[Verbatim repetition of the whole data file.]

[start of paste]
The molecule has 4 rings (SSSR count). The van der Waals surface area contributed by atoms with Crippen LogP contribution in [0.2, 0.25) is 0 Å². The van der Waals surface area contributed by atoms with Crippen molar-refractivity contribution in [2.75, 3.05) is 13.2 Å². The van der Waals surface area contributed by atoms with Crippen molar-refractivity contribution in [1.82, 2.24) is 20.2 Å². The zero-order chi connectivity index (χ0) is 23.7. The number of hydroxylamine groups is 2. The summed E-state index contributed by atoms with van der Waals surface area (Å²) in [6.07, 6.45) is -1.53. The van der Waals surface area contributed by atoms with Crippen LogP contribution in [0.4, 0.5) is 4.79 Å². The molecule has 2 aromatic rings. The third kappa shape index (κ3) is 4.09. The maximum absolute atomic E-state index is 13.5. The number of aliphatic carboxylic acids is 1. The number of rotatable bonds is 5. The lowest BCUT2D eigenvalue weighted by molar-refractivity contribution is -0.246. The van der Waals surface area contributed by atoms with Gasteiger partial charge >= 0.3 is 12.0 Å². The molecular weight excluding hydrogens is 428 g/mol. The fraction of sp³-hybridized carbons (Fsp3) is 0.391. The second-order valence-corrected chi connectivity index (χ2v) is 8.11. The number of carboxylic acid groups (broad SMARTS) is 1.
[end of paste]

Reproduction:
The molecule has 4 rings (SSSR count). The van der Waals surface area contributed by atoms with Crippen LogP contribution in [0.2, 0.25) is 0 Å². The van der Waals surface area contributed by atoms with Crippen molar-refractivity contribution in [2.75, 3.05) is 13.2 Å². The van der Waals surface area contributed by atoms with Crippen molar-refractivity contribution in [1.82, 2.24) is 20.2 Å². The zero-order chi connectivity index (χ0) is 23.7. The number of hydroxylamine groups is 2. The summed E-state index contributed by atoms with van der Waals surface area (Å²) in [6.07, 6.45) is -1.53. The van der Waals surface area contributed by atoms with Crippen LogP contribution in [0.4, 0.5) is 4.79 Å². The molecule has 2 aromatic rings. The third kappa shape index (κ3) is 4.09. The maximum absolute atomic E-state index is 13.5. The number of aliphatic carboxylic acids is 1. The number of rotatable bonds is 5. The lowest BCUT2D eigenvalue weighted by molar-refractivity contribution is -0.246. The van der Waals surface area contributed by atoms with Gasteiger partial charge >= 0.3 is 12.0 Å². The molecular weight excluding hydrogens is 428 g/mol. The fraction of sp³-hybridized carbons (Fsp3) is 0.391. The second-order valence-corrected chi connectivity index (χ2v) is 8.11. The number of carboxylic acid groups (broad SMARTS) is 1.